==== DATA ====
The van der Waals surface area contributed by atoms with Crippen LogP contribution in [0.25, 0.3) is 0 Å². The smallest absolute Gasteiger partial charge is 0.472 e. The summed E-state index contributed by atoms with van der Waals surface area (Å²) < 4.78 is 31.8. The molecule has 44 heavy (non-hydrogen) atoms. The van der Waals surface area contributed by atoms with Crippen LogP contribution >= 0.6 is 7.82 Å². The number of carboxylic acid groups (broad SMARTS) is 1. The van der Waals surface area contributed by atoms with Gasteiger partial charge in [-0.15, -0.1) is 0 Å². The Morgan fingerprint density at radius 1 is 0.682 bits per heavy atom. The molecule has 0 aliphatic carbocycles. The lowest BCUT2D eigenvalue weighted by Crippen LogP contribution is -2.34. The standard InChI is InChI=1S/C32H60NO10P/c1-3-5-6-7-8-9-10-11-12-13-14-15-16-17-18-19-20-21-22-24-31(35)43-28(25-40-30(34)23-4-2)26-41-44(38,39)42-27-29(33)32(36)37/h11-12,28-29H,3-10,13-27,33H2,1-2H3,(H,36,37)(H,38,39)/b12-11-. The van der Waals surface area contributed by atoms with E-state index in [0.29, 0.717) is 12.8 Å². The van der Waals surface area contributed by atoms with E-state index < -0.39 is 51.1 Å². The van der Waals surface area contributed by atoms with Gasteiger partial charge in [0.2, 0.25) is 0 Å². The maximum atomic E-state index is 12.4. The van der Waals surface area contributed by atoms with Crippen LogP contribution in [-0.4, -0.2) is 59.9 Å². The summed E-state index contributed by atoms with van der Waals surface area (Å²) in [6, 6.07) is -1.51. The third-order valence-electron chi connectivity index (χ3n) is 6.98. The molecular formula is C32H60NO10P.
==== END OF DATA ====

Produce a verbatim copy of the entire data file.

The van der Waals surface area contributed by atoms with Crippen LogP contribution in [0.25, 0.3) is 0 Å². The smallest absolute Gasteiger partial charge is 0.472 e. The summed E-state index contributed by atoms with van der Waals surface area (Å²) < 4.78 is 31.8. The molecule has 44 heavy (non-hydrogen) atoms. The van der Waals surface area contributed by atoms with Crippen LogP contribution >= 0.6 is 7.82 Å². The number of carboxylic acid groups (broad SMARTS) is 1. The van der Waals surface area contributed by atoms with Gasteiger partial charge in [-0.15, -0.1) is 0 Å². The Morgan fingerprint density at radius 1 is 0.682 bits per heavy atom. The molecule has 0 aliphatic carbocycles. The lowest BCUT2D eigenvalue weighted by Crippen LogP contribution is -2.34. The standard InChI is InChI=1S/C32H60NO10P/c1-3-5-6-7-8-9-10-11-12-13-14-15-16-17-18-19-20-21-22-24-31(35)43-28(25-40-30(34)23-4-2)26-41-44(38,39)42-27-29(33)32(36)37/h11-12,28-29H,3-10,13-27,33H2,1-2H3,(H,36,37)(H,38,39)/b12-11-. The van der Waals surface area contributed by atoms with E-state index in [0.29, 0.717) is 12.8 Å². The van der Waals surface area contributed by atoms with E-state index < -0.39 is 51.1 Å². The van der Waals surface area contributed by atoms with Gasteiger partial charge in [0.2, 0.25) is 0 Å². The maximum atomic E-state index is 12.4. The van der Waals surface area contributed by atoms with Crippen LogP contribution in [-0.4, -0.2) is 59.9 Å². The summed E-state index contributed by atoms with van der Waals surface area (Å²) in [6, 6.07) is -1.51. The third-order valence-electron chi connectivity index (χ3n) is 6.98. The molecular formula is C32H60NO10P.